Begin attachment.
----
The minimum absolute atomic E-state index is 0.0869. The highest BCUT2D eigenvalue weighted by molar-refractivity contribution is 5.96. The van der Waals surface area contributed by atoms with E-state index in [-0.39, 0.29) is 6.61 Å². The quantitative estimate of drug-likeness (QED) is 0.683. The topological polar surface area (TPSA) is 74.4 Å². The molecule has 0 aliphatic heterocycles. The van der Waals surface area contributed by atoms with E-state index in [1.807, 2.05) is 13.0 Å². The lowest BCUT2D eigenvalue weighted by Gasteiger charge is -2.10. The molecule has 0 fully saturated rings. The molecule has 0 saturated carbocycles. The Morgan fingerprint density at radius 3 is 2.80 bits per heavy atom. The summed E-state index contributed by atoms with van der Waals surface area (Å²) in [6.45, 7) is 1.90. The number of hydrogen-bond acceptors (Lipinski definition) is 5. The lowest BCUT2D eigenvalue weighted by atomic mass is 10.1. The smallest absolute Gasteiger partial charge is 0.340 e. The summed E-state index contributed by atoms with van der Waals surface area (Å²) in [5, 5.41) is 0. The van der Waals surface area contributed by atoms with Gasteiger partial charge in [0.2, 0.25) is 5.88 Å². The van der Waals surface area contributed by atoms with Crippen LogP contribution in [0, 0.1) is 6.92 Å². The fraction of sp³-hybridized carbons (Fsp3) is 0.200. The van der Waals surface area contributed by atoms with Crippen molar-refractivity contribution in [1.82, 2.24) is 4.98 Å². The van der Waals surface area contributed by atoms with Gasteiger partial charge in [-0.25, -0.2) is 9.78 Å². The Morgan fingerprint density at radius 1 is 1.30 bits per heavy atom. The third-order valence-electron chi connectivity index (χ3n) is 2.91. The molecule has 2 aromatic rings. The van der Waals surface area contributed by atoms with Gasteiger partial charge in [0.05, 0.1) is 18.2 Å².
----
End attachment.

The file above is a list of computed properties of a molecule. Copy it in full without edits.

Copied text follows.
The minimum absolute atomic E-state index is 0.0869. The highest BCUT2D eigenvalue weighted by molar-refractivity contribution is 5.96. The van der Waals surface area contributed by atoms with E-state index in [-0.39, 0.29) is 6.61 Å². The quantitative estimate of drug-likeness (QED) is 0.683. The topological polar surface area (TPSA) is 74.4 Å². The molecule has 0 aliphatic heterocycles. The van der Waals surface area contributed by atoms with E-state index in [1.807, 2.05) is 13.0 Å². The lowest BCUT2D eigenvalue weighted by Gasteiger charge is -2.10. The molecule has 0 fully saturated rings. The molecule has 0 saturated carbocycles. The Morgan fingerprint density at radius 3 is 2.80 bits per heavy atom. The summed E-state index contributed by atoms with van der Waals surface area (Å²) in [6.45, 7) is 1.90. The number of hydrogen-bond acceptors (Lipinski definition) is 5. The lowest BCUT2D eigenvalue weighted by atomic mass is 10.1. The smallest absolute Gasteiger partial charge is 0.340 e. The summed E-state index contributed by atoms with van der Waals surface area (Å²) in [5, 5.41) is 0. The van der Waals surface area contributed by atoms with Gasteiger partial charge in [0.2, 0.25) is 5.88 Å². The van der Waals surface area contributed by atoms with Crippen LogP contribution in [0, 0.1) is 6.92 Å². The fraction of sp³-hybridized carbons (Fsp3) is 0.200. The van der Waals surface area contributed by atoms with Crippen molar-refractivity contribution in [1.82, 2.24) is 4.98 Å². The van der Waals surface area contributed by atoms with Gasteiger partial charge in [-0.25, -0.2) is 9.78 Å². The Morgan fingerprint density at radius 1 is 1.30 bits per heavy atom. The third-order valence-electron chi connectivity index (χ3n) is 2.91. The molecule has 2 aromatic rings. The van der Waals surface area contributed by atoms with Gasteiger partial charge in [0.05, 0.1) is 18.2 Å².